miércoles, 15 de diciembre de 2010

Can't relax? It's all in your mind: Research shows stopping a thought puts more strain on the brain

Can't relax? It's all in your mind: Research shows stopping a thought puts more strain on the brain
December 14th, 2010 in Medicine & Health / Neuroscience

Turns out, relaxing is exhausting—which could by why so many people struggle to unplug from work during vacation.

According to mathematicians at Case Western Reserve University, stopping a thought burns more energy than thinking-like stopping a truck on a downhill slope.

"Maybe this explains why it is so tiring to relax and think about nothing," says Daniela Calvetti, professor of mathematics and one of the authors of a new brain study published in an advanced online publication of the Journal of Cerebral Blood Flow & Metabolism.

Since opening up the brain for detailed monitoring isn't exactly practical, Calvetti teamed up with fellow mathematics professor Erkki Somersalo and Rossana Occhipinti, a postdoctoral researcher in physiology and biophysics, to create a computer model of brain metabolism.

Calvetti and Somersalo created a software package specifically designed to study the complex metabolic systems. The software-Metabolica-produces a numeric rendering of the pathways linking excitatory neurons that transmit thought or inhibitory neurons that put on the brakes with star-shaped brain cells called astrocytes. Astrocytes provide essential chemicals and functions to both kinds of neurons.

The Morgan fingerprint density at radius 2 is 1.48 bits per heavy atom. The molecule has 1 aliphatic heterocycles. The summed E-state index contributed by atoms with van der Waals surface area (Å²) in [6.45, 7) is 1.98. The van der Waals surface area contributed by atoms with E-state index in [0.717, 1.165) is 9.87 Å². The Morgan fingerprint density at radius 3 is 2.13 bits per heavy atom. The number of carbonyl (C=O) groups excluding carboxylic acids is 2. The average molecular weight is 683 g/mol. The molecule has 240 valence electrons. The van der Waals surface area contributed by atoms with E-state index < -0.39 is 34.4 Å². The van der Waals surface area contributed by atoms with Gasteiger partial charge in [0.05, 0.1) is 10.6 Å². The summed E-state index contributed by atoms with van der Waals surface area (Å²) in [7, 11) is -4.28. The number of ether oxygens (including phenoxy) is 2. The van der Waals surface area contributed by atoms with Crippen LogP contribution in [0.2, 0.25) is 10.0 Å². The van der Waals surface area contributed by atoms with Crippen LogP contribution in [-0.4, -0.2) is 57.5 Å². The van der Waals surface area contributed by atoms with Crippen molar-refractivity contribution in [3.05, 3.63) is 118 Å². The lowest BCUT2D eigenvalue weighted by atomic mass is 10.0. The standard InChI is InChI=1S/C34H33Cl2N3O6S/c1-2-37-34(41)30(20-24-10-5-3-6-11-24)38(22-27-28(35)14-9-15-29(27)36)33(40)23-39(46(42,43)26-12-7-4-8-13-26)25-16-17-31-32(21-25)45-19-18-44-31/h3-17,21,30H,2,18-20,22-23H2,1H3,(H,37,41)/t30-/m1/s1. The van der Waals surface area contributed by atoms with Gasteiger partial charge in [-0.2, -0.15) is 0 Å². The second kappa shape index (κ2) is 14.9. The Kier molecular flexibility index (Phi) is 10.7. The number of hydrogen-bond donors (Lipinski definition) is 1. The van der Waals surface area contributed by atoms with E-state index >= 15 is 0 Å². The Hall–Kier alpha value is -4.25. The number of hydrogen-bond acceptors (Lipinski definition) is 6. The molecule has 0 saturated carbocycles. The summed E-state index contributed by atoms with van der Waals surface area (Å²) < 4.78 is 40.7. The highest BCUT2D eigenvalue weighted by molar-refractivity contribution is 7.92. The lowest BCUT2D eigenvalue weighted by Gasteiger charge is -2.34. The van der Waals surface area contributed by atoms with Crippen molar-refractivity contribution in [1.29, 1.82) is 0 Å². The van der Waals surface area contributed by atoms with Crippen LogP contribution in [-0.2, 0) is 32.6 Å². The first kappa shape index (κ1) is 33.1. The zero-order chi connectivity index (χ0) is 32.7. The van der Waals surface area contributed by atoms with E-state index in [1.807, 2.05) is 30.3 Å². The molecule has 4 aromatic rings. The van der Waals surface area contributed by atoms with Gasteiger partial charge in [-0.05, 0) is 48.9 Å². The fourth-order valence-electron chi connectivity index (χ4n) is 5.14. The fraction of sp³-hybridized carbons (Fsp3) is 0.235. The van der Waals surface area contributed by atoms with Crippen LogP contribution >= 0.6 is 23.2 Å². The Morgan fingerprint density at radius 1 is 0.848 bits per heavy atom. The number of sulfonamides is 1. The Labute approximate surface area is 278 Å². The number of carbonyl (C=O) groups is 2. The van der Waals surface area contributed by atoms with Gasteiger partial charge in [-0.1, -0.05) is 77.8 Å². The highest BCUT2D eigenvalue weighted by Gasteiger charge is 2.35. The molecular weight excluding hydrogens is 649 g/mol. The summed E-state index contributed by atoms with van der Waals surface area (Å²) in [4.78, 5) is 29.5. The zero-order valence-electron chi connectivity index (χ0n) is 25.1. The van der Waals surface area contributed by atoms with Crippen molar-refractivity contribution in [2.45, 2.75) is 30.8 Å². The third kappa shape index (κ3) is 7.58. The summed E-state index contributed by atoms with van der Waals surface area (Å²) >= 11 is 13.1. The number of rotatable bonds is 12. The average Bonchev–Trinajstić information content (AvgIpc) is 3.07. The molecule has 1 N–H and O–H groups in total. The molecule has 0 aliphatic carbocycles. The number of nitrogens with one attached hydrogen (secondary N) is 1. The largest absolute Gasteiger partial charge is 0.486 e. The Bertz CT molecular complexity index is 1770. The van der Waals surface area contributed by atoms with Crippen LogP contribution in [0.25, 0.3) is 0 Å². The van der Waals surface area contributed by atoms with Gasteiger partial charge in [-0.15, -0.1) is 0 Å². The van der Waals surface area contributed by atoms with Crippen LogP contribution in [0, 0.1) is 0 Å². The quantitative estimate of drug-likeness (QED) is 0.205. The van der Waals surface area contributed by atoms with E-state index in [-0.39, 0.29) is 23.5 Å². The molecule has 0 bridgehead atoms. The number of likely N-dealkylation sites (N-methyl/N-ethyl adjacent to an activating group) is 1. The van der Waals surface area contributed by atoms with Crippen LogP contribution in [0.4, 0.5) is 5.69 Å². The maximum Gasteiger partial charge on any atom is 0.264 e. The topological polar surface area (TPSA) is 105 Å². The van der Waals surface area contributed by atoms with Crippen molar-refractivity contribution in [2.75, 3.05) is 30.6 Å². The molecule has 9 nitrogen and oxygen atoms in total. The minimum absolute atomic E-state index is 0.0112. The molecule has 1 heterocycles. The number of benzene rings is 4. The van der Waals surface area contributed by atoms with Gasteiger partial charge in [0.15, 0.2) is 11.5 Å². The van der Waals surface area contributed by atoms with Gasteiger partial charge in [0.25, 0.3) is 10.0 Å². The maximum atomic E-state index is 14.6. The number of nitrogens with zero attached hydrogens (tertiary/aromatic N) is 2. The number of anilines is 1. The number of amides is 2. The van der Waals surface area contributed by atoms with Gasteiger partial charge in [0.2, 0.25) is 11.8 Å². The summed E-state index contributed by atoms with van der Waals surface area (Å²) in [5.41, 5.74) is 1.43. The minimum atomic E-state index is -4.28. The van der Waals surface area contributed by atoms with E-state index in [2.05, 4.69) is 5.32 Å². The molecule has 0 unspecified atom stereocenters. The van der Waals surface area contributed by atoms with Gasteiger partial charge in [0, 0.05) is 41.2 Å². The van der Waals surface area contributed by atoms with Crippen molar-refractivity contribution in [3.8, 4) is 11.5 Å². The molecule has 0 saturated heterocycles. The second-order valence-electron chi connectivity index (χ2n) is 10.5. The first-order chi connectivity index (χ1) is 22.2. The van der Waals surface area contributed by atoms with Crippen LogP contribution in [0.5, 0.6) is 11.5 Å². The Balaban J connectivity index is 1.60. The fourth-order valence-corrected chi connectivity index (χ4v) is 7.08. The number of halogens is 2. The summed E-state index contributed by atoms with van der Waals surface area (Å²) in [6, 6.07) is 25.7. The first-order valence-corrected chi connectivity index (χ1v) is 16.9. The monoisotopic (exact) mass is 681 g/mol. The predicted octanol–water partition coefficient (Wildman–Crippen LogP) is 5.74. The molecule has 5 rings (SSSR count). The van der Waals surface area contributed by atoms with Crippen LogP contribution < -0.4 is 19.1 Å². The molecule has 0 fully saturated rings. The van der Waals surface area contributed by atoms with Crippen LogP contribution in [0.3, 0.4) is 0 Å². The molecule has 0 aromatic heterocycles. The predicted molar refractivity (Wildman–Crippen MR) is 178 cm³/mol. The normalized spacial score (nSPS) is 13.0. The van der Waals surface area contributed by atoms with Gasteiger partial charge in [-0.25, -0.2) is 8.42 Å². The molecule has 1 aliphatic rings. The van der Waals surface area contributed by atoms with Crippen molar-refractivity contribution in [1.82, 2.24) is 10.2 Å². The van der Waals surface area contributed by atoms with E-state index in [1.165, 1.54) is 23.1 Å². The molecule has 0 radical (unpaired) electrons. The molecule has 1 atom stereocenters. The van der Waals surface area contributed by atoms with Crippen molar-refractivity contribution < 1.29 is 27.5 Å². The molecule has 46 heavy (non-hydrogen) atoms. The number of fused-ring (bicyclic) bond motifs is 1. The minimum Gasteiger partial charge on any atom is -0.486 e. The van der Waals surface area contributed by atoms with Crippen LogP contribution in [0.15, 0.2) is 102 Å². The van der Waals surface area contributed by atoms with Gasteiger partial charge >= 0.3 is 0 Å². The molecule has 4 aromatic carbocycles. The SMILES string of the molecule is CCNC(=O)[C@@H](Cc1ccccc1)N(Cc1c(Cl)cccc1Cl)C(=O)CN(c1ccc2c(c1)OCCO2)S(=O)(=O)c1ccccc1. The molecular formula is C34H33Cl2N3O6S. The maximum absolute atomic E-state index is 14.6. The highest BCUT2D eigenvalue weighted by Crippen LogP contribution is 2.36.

To stop a thought, the brain uses inhibitory neurons to prevent excitatory neurons from passing information-they block information by releasing gamma aminobutyric acid, commonly called GABA, which counteracts the effect of the neurotransmitter glutamate by excitatory neurons.

In other words, glutamate opens the synaptic gates and GABA holds them closed.

"The astrocytes, which are the Cinderellas of the brain, consume large amounts of oxygen mopping up and recycling the GABA and the glutamate, which is a neurotoxin," Somersalo says.

More oxygen requires more blood flow, although the connection between cerebral metabolism and hemodynamics is not fully understood yet.

All together, "It's a surprising expense to keep inhibition on," he says.

The researchers hope their work can provide some insight on brain diseases, which are often difficult to diagnose until advanced stages. Most brain maladies are linked to energy metabolism, and understanding the norm may enable doctors to detect problems earlier.

The toll inhibition takes may be particularly relevant to neurodegenerative diseases. "And that is truly exciting," Calvetti says.

Provided by Case Western Reserve University

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